Microsoft unveiled some new Windows Live Messenger features during Bill Gates’ keynote tonight at CES. My favorite new feature is Messenger activities prompted by a chat bot.
Microsoft showed off a chat bot that allowed a user to ask questions about TV programming. One possible response from the bot is a link to a list of shows playing that night, The link opens up directly inside the chat window in an activities pane, allowing the user to browse the content and ask the bot a few more questions. The bot is learning about the individual user and his or her preferences during the entire process. After a few searches are executed from the chat interface and displayed in the activity pane, the user finally wants to take action. In this example the user can add a TV show to their PVR with one click.
The interface is conversational, familiar to casual users, and provides immediate results in separated content areas. I can image a shopping chat bot presenting a user with shoe or handbag selections through this interface or a user viewing the latest search results from Technorati in an activity pane. Very cool stuff.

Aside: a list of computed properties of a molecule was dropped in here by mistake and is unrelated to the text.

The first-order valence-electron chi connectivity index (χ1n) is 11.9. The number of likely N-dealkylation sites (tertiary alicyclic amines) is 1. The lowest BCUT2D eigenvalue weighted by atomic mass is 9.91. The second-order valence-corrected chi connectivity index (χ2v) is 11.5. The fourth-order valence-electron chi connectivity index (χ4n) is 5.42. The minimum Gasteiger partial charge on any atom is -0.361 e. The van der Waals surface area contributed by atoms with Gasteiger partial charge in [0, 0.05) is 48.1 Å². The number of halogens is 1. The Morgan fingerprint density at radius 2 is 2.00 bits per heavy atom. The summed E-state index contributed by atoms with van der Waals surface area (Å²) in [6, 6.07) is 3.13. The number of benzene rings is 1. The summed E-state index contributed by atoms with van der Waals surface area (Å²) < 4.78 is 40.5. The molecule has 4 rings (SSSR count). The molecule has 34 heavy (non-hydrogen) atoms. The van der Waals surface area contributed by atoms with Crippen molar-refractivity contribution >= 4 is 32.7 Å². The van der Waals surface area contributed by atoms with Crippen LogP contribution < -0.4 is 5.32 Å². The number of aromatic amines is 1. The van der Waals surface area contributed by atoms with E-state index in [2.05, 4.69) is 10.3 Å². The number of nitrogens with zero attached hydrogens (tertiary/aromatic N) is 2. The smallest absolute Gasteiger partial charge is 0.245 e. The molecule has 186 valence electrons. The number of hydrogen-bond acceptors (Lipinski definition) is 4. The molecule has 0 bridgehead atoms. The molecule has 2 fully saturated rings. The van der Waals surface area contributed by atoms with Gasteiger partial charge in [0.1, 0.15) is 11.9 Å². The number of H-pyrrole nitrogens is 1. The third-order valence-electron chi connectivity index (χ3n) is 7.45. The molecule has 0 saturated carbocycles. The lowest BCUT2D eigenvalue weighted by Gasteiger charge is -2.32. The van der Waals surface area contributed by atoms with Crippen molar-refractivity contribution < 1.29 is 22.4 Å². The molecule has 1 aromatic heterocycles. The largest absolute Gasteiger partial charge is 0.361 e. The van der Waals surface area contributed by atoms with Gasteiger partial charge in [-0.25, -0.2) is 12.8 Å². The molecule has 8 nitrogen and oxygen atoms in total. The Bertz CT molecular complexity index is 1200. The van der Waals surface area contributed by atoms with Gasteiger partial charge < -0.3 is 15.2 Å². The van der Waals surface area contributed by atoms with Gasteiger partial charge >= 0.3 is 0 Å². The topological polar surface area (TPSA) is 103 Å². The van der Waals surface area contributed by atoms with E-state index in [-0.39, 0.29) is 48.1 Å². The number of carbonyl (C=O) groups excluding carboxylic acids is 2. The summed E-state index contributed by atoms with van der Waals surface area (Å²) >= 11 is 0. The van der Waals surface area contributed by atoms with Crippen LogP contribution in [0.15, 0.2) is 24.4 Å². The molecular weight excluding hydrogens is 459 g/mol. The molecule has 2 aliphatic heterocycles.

Philips and Uniden are building new cordless phone handsets with Windows Live Messenger capabilities built-in. Users can browse a list of contacts, view their availability, and place a call over their Internet connection. The phones use Windows Live Call services powered by MCI on the backend. Each handset has a bright color screen to view a friend’s contact card quickly and easily. It’s the first time I have seen instant messaging built-in to a household phone and may become more common as online identities become merged over multiple points of contact.